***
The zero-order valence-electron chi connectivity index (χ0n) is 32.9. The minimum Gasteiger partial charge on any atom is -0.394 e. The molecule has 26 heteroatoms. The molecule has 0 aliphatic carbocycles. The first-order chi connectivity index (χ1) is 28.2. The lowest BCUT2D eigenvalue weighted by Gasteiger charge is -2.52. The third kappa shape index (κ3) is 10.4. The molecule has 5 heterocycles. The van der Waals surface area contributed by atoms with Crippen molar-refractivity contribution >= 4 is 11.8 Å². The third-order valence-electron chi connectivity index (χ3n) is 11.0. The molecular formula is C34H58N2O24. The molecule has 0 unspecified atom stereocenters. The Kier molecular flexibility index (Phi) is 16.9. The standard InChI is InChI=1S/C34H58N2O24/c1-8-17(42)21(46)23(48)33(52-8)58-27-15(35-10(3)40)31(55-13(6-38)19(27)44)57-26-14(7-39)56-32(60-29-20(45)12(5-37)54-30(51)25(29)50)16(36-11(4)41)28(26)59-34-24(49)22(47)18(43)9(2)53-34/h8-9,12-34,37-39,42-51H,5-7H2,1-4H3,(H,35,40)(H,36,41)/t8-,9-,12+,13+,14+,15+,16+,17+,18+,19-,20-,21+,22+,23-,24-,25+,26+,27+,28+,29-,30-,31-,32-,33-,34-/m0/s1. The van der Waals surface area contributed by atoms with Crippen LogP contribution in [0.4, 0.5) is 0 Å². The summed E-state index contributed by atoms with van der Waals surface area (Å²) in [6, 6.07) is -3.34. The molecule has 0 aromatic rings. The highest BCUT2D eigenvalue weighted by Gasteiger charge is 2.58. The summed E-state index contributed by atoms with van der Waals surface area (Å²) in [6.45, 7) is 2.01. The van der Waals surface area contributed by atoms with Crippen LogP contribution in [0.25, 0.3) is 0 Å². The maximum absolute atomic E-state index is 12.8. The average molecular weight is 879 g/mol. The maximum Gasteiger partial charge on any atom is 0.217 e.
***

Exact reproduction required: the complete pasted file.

The zero-order valence-electron chi connectivity index (χ0n) is 32.9. The minimum Gasteiger partial charge on any atom is -0.394 e. The molecule has 26 heteroatoms. The molecule has 0 aliphatic carbocycles. The first-order chi connectivity index (χ1) is 28.2. The lowest BCUT2D eigenvalue weighted by Gasteiger charge is -2.52. The third kappa shape index (κ3) is 10.4. The molecule has 5 heterocycles. The van der Waals surface area contributed by atoms with Crippen molar-refractivity contribution >= 4 is 11.8 Å². The third-order valence-electron chi connectivity index (χ3n) is 11.0. The molecular formula is C34H58N2O24. The molecule has 0 unspecified atom stereocenters. The Kier molecular flexibility index (Phi) is 16.9. The standard InChI is InChI=1S/C34H58N2O24/c1-8-17(42)21(46)23(48)33(52-8)58-27-15(35-10(3)40)31(55-13(6-38)19(27)44)57-26-14(7-39)56-32(60-29-20(45)12(5-37)54-30(51)25(29)50)16(36-11(4)41)28(26)59-34-24(49)22(47)18(43)9(2)53-34/h8-9,12-34,37-39,42-51H,5-7H2,1-4H3,(H,35,40)(H,36,41)/t8-,9-,12+,13+,14+,15+,16+,17+,18+,19-,20-,21+,22+,23-,24-,25+,26+,27+,28+,29-,30-,31-,32-,33-,34-/m0/s1. The van der Waals surface area contributed by atoms with Crippen LogP contribution in [0.4, 0.5) is 0 Å². The summed E-state index contributed by atoms with van der Waals surface area (Å²) in [6, 6.07) is -3.34. The molecule has 0 aromatic rings. The highest BCUT2D eigenvalue weighted by Gasteiger charge is 2.58. The summed E-state index contributed by atoms with van der Waals surface area (Å²) in [6.45, 7) is 2.01. The van der Waals surface area contributed by atoms with Crippen LogP contribution in [0.25, 0.3) is 0 Å². The maximum absolute atomic E-state index is 12.8. The average molecular weight is 879 g/mol. The maximum Gasteiger partial charge on any atom is 0.217 e.